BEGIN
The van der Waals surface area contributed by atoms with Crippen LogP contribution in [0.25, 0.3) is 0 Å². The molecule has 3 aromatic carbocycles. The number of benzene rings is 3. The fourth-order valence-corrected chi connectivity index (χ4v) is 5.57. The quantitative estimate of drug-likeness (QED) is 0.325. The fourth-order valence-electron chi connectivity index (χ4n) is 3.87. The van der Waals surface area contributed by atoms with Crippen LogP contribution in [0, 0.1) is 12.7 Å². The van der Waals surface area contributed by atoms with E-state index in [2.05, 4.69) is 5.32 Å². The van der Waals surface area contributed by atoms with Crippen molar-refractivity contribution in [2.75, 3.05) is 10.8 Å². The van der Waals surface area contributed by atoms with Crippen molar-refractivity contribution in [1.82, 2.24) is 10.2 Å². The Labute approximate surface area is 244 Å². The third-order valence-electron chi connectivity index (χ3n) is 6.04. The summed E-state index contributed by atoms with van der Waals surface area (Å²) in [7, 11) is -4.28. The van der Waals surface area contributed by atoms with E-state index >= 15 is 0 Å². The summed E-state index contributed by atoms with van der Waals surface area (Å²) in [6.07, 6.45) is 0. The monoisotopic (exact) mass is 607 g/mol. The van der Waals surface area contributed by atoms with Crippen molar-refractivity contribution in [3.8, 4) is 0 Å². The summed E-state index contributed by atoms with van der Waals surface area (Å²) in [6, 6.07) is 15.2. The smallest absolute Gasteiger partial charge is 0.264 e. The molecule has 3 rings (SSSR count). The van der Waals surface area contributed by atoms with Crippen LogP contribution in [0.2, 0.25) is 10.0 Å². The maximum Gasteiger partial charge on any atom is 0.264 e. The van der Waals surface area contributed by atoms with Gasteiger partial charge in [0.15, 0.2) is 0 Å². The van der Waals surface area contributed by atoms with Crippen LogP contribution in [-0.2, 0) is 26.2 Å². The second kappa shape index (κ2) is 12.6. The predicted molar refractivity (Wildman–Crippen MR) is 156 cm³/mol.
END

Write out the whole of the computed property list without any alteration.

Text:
The van der Waals surface area contributed by atoms with Crippen LogP contribution in [0.25, 0.3) is 0 Å². The molecule has 3 aromatic carbocycles. The number of benzene rings is 3. The fourth-order valence-corrected chi connectivity index (χ4v) is 5.57. The quantitative estimate of drug-likeness (QED) is 0.325. The fourth-order valence-electron chi connectivity index (χ4n) is 3.87. The van der Waals surface area contributed by atoms with Crippen LogP contribution in [0, 0.1) is 12.7 Å². The van der Waals surface area contributed by atoms with E-state index in [2.05, 4.69) is 5.32 Å². The van der Waals surface area contributed by atoms with Crippen molar-refractivity contribution in [2.75, 3.05) is 10.8 Å². The van der Waals surface area contributed by atoms with Crippen molar-refractivity contribution in [1.82, 2.24) is 10.2 Å². The Labute approximate surface area is 244 Å². The third-order valence-electron chi connectivity index (χ3n) is 6.04. The summed E-state index contributed by atoms with van der Waals surface area (Å²) in [7, 11) is -4.28. The van der Waals surface area contributed by atoms with E-state index >= 15 is 0 Å². The summed E-state index contributed by atoms with van der Waals surface area (Å²) in [6.07, 6.45) is 0. The monoisotopic (exact) mass is 607 g/mol. The van der Waals surface area contributed by atoms with Crippen molar-refractivity contribution in [3.8, 4) is 0 Å². The summed E-state index contributed by atoms with van der Waals surface area (Å²) in [6, 6.07) is 15.2. The smallest absolute Gasteiger partial charge is 0.264 e. The molecule has 3 rings (SSSR count). The van der Waals surface area contributed by atoms with Crippen LogP contribution in [0.2, 0.25) is 10.0 Å². The maximum Gasteiger partial charge on any atom is 0.264 e. The van der Waals surface area contributed by atoms with Gasteiger partial charge in [0.15, 0.2) is 0 Å². The van der Waals surface area contributed by atoms with Crippen LogP contribution in [-0.2, 0) is 26.2 Å². The second kappa shape index (κ2) is 12.6. The predicted molar refractivity (Wildman–Crippen MR) is 156 cm³/mol.